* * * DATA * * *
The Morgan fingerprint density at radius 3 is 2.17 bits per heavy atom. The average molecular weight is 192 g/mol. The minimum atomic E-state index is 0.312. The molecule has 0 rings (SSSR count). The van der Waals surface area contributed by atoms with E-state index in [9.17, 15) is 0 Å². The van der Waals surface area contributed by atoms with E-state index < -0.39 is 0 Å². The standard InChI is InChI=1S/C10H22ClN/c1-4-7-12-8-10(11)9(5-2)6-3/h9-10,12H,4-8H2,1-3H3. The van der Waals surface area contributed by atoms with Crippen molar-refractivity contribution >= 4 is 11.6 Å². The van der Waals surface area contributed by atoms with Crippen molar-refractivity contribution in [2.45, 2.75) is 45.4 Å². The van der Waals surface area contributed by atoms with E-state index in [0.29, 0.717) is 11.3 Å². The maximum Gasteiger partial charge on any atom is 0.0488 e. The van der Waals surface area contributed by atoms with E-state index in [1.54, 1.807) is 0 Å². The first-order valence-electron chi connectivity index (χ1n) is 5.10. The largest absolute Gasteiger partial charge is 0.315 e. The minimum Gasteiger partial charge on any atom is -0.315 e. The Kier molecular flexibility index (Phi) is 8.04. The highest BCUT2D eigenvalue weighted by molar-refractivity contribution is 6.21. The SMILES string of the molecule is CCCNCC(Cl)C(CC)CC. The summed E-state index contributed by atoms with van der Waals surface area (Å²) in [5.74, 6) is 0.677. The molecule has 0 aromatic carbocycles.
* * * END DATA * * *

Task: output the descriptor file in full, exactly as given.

The Morgan fingerprint density at radius 3 is 2.17 bits per heavy atom. The average molecular weight is 192 g/mol. The minimum atomic E-state index is 0.312. The molecule has 0 rings (SSSR count). The van der Waals surface area contributed by atoms with E-state index in [9.17, 15) is 0 Å². The van der Waals surface area contributed by atoms with E-state index < -0.39 is 0 Å². The standard InChI is InChI=1S/C10H22ClN/c1-4-7-12-8-10(11)9(5-2)6-3/h9-10,12H,4-8H2,1-3H3. The van der Waals surface area contributed by atoms with Crippen molar-refractivity contribution >= 4 is 11.6 Å². The van der Waals surface area contributed by atoms with Crippen molar-refractivity contribution in [2.45, 2.75) is 45.4 Å². The van der Waals surface area contributed by atoms with E-state index in [0.29, 0.717) is 11.3 Å². The maximum Gasteiger partial charge on any atom is 0.0488 e. The van der Waals surface area contributed by atoms with E-state index in [1.54, 1.807) is 0 Å². The first-order valence-electron chi connectivity index (χ1n) is 5.10. The largest absolute Gasteiger partial charge is 0.315 e. The minimum Gasteiger partial charge on any atom is -0.315 e. The Kier molecular flexibility index (Phi) is 8.04. The highest BCUT2D eigenvalue weighted by molar-refractivity contribution is 6.21. The SMILES string of the molecule is CCCNCC(Cl)C(CC)CC. The summed E-state index contributed by atoms with van der Waals surface area (Å²) in [5.74, 6) is 0.677. The molecule has 0 aromatic carbocycles.